Susan Catron and Robert W. Wassmer
Standardized test scores for school sites, like California’s Academic Performance Index (API), are intended to measure student performance in what have been labelled the core learning areas of “reading, writing and arithmetic” and have become the focus of public concern. Some have argued that this focus has de-emphasized the pursuit of curricular enrichment of anything besides these “Three Rs.” In this paper we assess whether such a de-emphasis could hurt the pursuit of high standardized test scores. We do this through a regression analysis of factors that are expected to cause differences in recent API scores from 188 public high schools and 184 middle schools in 14 northern California counties, and find that the ratio of offerings in Health/PE, Fine Arts and Foreign Language exerts a positive effect on API scores depending on the average parent education level at a school site. The major implication is that curricular inputs must be used strategically to achieve the desired outcome. Notably, the less academic forms of enrichment are expected to enhance scores in schools serving disadvantaged student populations (as defined by a low average parent education level). These findings suggest caution in pursuing curricular changes designed to boost a school site’s standardized test scores.
James N. Szymalak
Standardized Responding to public pressure concerning federal agency civil rights compliance, Congress passed the Notification and Federal Employee Antidiscrimination and Retaliation Act of 2002 (No FEAR). This law was intended to make federal agencies more accountable for their violations of employment discrimination and whistleblower protection laws by requiring the publication of EEO complaint data on agency websites. Congress and the EEOC believed that this public disclosure would induce managers to improve equal opportunity and anti-discrimination practices in the workplace. However, the limited research on “information inductance theory,” which posits that requiring the reporting of information induces people to change their behavior, shows that information reporting produces no inductive effect on the data senders. This paper analyzes information inductance in relation to the EEO complaint process, and concludes that the reporting requirements imposed by the No FEAR Act yield no inductive effects on managers to improve their behaviors vis-à-vis the agency’s civil rights program. Before continuing to rely upon information inductance to modify behavior, Congress and the EEOC must thoroughly research and study the effects of such policies; otherwise, federal EEO policy risks becoming ineffective and, even worse, possibly destructive in the organizational management setting.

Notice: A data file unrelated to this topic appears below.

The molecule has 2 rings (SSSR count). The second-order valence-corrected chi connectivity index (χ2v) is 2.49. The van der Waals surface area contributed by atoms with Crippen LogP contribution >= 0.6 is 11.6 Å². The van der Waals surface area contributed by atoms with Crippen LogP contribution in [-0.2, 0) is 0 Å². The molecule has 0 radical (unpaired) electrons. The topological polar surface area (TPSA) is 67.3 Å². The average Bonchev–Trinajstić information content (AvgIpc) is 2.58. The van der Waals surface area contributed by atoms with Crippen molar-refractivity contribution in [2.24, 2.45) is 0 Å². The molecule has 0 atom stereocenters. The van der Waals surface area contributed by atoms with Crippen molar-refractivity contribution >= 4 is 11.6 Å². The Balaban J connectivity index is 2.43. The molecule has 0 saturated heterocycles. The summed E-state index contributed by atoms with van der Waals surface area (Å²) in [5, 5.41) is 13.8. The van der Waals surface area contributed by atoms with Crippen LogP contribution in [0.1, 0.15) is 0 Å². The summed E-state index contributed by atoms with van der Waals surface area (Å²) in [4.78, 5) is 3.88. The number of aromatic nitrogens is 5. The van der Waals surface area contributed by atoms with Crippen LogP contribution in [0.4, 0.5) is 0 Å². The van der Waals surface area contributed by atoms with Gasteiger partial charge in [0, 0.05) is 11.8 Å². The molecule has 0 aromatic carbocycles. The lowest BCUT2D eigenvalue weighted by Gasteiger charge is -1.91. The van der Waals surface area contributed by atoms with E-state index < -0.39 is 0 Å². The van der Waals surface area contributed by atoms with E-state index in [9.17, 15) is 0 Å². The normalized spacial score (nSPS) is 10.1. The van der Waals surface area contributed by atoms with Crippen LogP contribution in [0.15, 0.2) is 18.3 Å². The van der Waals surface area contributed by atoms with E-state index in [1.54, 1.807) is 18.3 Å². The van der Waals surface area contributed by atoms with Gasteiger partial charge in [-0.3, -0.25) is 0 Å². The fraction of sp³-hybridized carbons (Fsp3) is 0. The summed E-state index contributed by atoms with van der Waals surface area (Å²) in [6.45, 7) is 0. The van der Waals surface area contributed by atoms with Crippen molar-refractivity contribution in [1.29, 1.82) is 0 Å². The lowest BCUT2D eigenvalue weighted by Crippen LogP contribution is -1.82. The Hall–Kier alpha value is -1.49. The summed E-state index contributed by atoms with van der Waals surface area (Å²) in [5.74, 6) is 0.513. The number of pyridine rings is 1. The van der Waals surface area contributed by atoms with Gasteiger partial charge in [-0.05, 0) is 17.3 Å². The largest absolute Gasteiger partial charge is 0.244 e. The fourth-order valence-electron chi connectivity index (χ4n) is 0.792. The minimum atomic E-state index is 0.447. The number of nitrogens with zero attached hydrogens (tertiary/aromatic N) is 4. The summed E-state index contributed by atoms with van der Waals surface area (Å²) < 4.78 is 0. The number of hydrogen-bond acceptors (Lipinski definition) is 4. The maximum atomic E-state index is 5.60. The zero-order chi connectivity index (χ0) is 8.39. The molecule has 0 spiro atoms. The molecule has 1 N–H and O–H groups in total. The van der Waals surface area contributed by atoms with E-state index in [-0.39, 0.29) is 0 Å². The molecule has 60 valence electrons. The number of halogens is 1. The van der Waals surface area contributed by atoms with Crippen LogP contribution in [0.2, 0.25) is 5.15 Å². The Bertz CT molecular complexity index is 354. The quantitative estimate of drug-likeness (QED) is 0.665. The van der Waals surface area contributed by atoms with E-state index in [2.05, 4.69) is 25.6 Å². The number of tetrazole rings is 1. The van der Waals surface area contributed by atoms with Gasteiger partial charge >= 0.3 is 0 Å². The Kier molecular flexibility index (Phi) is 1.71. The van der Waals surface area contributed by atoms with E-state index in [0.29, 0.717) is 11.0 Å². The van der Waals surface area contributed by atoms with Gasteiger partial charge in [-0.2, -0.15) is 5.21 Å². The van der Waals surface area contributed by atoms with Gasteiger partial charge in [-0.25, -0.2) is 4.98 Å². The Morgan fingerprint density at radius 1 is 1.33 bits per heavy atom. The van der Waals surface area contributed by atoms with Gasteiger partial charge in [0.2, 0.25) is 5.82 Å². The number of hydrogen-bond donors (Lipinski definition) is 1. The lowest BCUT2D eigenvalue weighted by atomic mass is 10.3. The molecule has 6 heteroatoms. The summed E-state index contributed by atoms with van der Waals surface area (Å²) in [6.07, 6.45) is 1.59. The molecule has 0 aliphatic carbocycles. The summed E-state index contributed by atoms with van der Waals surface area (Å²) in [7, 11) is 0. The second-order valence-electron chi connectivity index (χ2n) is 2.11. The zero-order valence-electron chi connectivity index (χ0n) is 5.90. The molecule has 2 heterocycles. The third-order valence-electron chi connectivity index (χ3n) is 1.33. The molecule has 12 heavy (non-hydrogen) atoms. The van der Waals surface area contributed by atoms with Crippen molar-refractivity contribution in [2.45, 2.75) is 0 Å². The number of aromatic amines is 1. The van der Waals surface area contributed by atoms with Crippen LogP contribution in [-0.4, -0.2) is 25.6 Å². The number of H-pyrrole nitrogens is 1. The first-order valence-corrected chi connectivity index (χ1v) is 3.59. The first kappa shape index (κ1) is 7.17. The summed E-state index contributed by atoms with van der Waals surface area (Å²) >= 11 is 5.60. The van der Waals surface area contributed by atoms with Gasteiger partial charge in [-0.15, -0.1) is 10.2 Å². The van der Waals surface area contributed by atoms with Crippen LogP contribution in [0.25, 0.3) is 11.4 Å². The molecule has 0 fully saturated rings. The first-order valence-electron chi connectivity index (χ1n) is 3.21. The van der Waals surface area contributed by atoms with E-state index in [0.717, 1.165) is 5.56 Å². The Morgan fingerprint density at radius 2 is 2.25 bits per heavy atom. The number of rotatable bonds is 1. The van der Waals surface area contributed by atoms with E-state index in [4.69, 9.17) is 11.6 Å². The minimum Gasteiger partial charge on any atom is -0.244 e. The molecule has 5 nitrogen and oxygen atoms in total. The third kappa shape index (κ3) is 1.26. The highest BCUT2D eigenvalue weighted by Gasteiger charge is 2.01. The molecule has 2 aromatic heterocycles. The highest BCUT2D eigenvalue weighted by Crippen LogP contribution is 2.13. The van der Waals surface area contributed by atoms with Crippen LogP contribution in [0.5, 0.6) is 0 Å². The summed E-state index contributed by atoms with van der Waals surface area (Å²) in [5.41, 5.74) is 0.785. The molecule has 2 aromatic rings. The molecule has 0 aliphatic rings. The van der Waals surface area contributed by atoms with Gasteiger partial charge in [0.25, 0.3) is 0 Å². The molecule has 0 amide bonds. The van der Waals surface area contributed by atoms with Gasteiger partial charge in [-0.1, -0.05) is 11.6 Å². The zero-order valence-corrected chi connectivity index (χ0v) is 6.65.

Jack K. Wheeler
The catastrophic events of 9/11 exposed the vulnerability of critical infrastructure and key assets to terrorist attack, and since then the U. S. government has engaged in a concerted effort to significantly bolster the protection and preparedness of these entities. Various means of transportation of individuals, commodities, and substances, all of which play a vital role in the operation of modern society, have received particular emphasis. With attention focused on the multitude of threats facing the nation and the ability of critical infrastructures to confront such dangers, many experts have become increasingly concerned with the transportation of hazardous materials (HAZMAT) within U.S. borders. These materials, when stored in large enough quantities, present the possibility of a cataclysmic loss of life if failure or attack were to occur. Federal agencies such as the Department of Transportation and the Transportation Security Administration have taken important steps to strengthen the protection of HAZMAT transit. However, this critical infrastructure still remains extremely vulnerable. As a result, lawmakers and other officials must immediately address the dangers that the transportation of HAZMAT present and take all appropriate policy measures to ensure the adequate security of this sector.
Daniel M. Rothschild
Although annual migrant worker remittances have surpassed the quarter-trillion dollar mark and are a vital part of international economic development, developed country regulators remain unsure of if and how to regulate their transfers through informal networks. Informal money transfer services (IMTSs), most notably hawala, account for worldwide currency flows of between $100 and $300 billion annually and provide a low-cost and reliable method for transferring small sums of money internationally. Additionally, informal systems serve as a liberalized currency market and help mitigate the deleterious effects to developing country residents of tariffs and currency controls. This paper discusses how IMTSs operate, explains their comparative advantages, notes the disadvantages of formal systems, and weighs the costs and benefits of various forms and degrees of regulation by regulators in developed countries. The author concludes that, in order to promote international economic development and the free movement of migrant workers’ earnings, informal systems should be regulated gently with an eye to ease of compliance. The unintended consequences of zealous regulation of IMTSs are likely to create problems much worse than those that exist in the absence of regulation.
This essay seeks to explore the triangular relationship between religion, Classical Liberalism, and the controversial issue of gay marriage1 in America today. It posits that, to the extent religion and religious beliefs drive opposition to gay marriage, that opposition is inconsistent with America’s political heritage of Classical Liberalism and particularly its mainstay principle of individual rights and autonomy.